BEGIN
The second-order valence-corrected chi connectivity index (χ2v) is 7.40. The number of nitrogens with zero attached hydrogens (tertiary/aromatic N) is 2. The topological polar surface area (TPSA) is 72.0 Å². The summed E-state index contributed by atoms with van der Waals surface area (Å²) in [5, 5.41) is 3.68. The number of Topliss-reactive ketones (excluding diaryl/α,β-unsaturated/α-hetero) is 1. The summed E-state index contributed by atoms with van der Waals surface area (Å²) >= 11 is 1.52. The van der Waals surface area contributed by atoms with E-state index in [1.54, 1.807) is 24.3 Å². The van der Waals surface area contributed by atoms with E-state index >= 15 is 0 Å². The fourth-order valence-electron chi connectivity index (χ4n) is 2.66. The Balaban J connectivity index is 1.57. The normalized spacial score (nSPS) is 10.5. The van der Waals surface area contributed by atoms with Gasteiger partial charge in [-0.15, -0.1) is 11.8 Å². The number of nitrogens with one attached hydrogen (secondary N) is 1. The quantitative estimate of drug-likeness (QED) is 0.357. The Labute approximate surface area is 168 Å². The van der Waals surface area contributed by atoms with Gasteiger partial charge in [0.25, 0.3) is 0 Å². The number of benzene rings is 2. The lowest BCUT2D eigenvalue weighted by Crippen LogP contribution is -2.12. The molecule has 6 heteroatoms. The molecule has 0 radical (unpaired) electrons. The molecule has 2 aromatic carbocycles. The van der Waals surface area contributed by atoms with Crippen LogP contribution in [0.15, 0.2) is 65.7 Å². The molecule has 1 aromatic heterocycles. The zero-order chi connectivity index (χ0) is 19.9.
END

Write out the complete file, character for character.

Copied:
The second-order valence-corrected chi connectivity index (χ2v) is 7.40. The number of nitrogens with zero attached hydrogens (tertiary/aromatic N) is 2. The topological polar surface area (TPSA) is 72.0 Å². The summed E-state index contributed by atoms with van der Waals surface area (Å²) in [5, 5.41) is 3.68. The number of Topliss-reactive ketones (excluding diaryl/α,β-unsaturated/α-hetero) is 1. The summed E-state index contributed by atoms with van der Waals surface area (Å²) >= 11 is 1.52. The van der Waals surface area contributed by atoms with E-state index in [1.54, 1.807) is 24.3 Å². The van der Waals surface area contributed by atoms with E-state index >= 15 is 0 Å². The fourth-order valence-electron chi connectivity index (χ4n) is 2.66. The Balaban J connectivity index is 1.57. The normalized spacial score (nSPS) is 10.5. The van der Waals surface area contributed by atoms with Gasteiger partial charge in [-0.15, -0.1) is 11.8 Å². The number of nitrogens with one attached hydrogen (secondary N) is 1. The quantitative estimate of drug-likeness (QED) is 0.357. The Labute approximate surface area is 168 Å². The van der Waals surface area contributed by atoms with Gasteiger partial charge in [0.25, 0.3) is 0 Å². The number of benzene rings is 2. The lowest BCUT2D eigenvalue weighted by Crippen LogP contribution is -2.12. The molecule has 6 heteroatoms. The molecule has 0 radical (unpaired) electrons. The molecule has 2 aromatic carbocycles. The van der Waals surface area contributed by atoms with Crippen LogP contribution in [0.15, 0.2) is 65.7 Å². The molecule has 1 aromatic heterocycles. The zero-order chi connectivity index (χ0) is 19.9.